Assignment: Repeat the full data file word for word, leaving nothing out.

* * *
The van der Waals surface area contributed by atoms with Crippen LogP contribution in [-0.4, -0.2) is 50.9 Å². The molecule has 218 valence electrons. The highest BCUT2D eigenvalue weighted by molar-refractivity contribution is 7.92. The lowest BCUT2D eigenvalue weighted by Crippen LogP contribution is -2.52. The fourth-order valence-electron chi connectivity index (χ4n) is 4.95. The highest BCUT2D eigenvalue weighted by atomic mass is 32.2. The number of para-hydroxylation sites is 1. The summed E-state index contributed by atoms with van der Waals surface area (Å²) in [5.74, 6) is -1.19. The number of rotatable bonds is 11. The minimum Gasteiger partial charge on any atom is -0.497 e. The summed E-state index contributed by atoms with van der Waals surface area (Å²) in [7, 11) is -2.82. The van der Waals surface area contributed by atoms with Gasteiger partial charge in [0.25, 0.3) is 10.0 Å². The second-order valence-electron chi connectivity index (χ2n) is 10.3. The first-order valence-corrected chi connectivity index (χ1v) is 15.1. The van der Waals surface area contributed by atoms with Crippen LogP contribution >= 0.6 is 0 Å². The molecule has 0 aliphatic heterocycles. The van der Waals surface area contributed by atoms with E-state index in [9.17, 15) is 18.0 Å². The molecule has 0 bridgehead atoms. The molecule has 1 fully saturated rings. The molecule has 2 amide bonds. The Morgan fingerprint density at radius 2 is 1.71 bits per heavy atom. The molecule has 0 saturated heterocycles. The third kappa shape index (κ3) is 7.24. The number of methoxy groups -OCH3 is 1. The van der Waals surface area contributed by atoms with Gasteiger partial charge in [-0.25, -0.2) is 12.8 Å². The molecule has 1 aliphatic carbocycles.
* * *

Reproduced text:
The van der Waals surface area contributed by atoms with Crippen LogP contribution in [-0.4, -0.2) is 50.9 Å². The molecule has 218 valence electrons. The highest BCUT2D eigenvalue weighted by molar-refractivity contribution is 7.92. The lowest BCUT2D eigenvalue weighted by Crippen LogP contribution is -2.52. The fourth-order valence-electron chi connectivity index (χ4n) is 4.95. The highest BCUT2D eigenvalue weighted by atomic mass is 32.2. The number of para-hydroxylation sites is 1. The summed E-state index contributed by atoms with van der Waals surface area (Å²) in [5.74, 6) is -1.19. The number of rotatable bonds is 11. The minimum Gasteiger partial charge on any atom is -0.497 e. The summed E-state index contributed by atoms with van der Waals surface area (Å²) in [7, 11) is -2.82. The van der Waals surface area contributed by atoms with Gasteiger partial charge in [0.25, 0.3) is 10.0 Å². The second-order valence-electron chi connectivity index (χ2n) is 10.3. The first-order valence-corrected chi connectivity index (χ1v) is 15.1. The van der Waals surface area contributed by atoms with Crippen LogP contribution >= 0.6 is 0 Å². The molecule has 0 aliphatic heterocycles. The van der Waals surface area contributed by atoms with E-state index in [9.17, 15) is 18.0 Å². The molecule has 0 bridgehead atoms. The molecule has 1 fully saturated rings. The molecule has 2 amide bonds. The Morgan fingerprint density at radius 2 is 1.71 bits per heavy atom. The molecule has 0 saturated heterocycles. The third kappa shape index (κ3) is 7.24. The number of methoxy groups -OCH3 is 1. The van der Waals surface area contributed by atoms with Gasteiger partial charge in [-0.25, -0.2) is 12.8 Å². The molecule has 1 aliphatic carbocycles.